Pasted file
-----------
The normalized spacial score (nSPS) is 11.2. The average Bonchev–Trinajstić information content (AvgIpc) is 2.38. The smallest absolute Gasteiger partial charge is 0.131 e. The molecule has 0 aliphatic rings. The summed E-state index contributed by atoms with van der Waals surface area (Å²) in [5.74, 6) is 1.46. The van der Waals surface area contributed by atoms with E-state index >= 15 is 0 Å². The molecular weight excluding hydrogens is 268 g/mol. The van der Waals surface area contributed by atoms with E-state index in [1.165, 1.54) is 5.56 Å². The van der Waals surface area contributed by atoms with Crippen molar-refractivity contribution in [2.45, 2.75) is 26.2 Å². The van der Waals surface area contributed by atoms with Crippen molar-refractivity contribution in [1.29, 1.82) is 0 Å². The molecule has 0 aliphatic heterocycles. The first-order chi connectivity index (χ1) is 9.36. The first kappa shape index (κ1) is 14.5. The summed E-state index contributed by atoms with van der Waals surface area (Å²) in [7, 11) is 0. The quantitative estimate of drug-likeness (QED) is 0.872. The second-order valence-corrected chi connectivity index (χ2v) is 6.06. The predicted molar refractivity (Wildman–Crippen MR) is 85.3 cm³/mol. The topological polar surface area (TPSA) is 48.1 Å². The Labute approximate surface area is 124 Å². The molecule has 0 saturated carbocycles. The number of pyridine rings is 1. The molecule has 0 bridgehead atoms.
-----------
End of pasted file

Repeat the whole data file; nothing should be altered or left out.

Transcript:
The normalized spacial score (nSPS) is 11.2. The average Bonchev–Trinajstić information content (AvgIpc) is 2.38. The smallest absolute Gasteiger partial charge is 0.131 e. The molecule has 0 aliphatic rings. The summed E-state index contributed by atoms with van der Waals surface area (Å²) in [5.74, 6) is 1.46. The van der Waals surface area contributed by atoms with E-state index >= 15 is 0 Å². The molecular weight excluding hydrogens is 268 g/mol. The van der Waals surface area contributed by atoms with E-state index in [1.165, 1.54) is 5.56 Å². The van der Waals surface area contributed by atoms with Crippen molar-refractivity contribution in [2.45, 2.75) is 26.2 Å². The van der Waals surface area contributed by atoms with Crippen molar-refractivity contribution in [1.29, 1.82) is 0 Å². The molecule has 0 aliphatic heterocycles. The first-order chi connectivity index (χ1) is 9.36. The first kappa shape index (κ1) is 14.5. The summed E-state index contributed by atoms with van der Waals surface area (Å²) in [7, 11) is 0. The quantitative estimate of drug-likeness (QED) is 0.872. The second-order valence-corrected chi connectivity index (χ2v) is 6.06. The predicted molar refractivity (Wildman–Crippen MR) is 85.3 cm³/mol. The topological polar surface area (TPSA) is 48.1 Å². The Labute approximate surface area is 124 Å². The molecule has 0 saturated carbocycles. The number of pyridine rings is 1. The molecule has 0 bridgehead atoms.